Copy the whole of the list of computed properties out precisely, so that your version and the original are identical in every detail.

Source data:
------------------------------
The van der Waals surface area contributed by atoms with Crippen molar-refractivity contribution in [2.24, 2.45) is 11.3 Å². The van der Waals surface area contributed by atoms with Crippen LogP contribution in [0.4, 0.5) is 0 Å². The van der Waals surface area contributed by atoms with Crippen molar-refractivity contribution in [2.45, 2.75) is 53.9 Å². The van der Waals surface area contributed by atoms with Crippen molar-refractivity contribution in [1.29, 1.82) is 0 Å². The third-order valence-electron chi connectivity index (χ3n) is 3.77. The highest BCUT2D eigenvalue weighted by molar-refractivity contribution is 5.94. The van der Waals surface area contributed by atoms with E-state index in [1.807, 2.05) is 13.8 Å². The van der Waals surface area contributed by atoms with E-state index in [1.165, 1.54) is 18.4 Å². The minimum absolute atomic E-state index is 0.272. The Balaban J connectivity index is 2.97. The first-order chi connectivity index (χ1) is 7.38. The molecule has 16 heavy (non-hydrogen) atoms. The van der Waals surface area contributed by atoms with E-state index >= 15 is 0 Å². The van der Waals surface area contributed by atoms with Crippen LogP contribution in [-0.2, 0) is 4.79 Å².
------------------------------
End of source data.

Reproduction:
The van der Waals surface area contributed by atoms with Crippen molar-refractivity contribution in [2.24, 2.45) is 11.3 Å². The van der Waals surface area contributed by atoms with Crippen LogP contribution in [0.4, 0.5) is 0 Å². The van der Waals surface area contributed by atoms with Crippen molar-refractivity contribution in [2.45, 2.75) is 53.9 Å². The van der Waals surface area contributed by atoms with Crippen molar-refractivity contribution in [1.29, 1.82) is 0 Å². The third-order valence-electron chi connectivity index (χ3n) is 3.77. The highest BCUT2D eigenvalue weighted by molar-refractivity contribution is 5.94. The van der Waals surface area contributed by atoms with E-state index in [1.807, 2.05) is 13.8 Å². The van der Waals surface area contributed by atoms with E-state index in [1.165, 1.54) is 18.4 Å². The minimum absolute atomic E-state index is 0.272. The Balaban J connectivity index is 2.97. The first-order chi connectivity index (χ1) is 7.38. The molecule has 16 heavy (non-hydrogen) atoms. The van der Waals surface area contributed by atoms with E-state index >= 15 is 0 Å². The van der Waals surface area contributed by atoms with Crippen LogP contribution in [-0.2, 0) is 4.79 Å².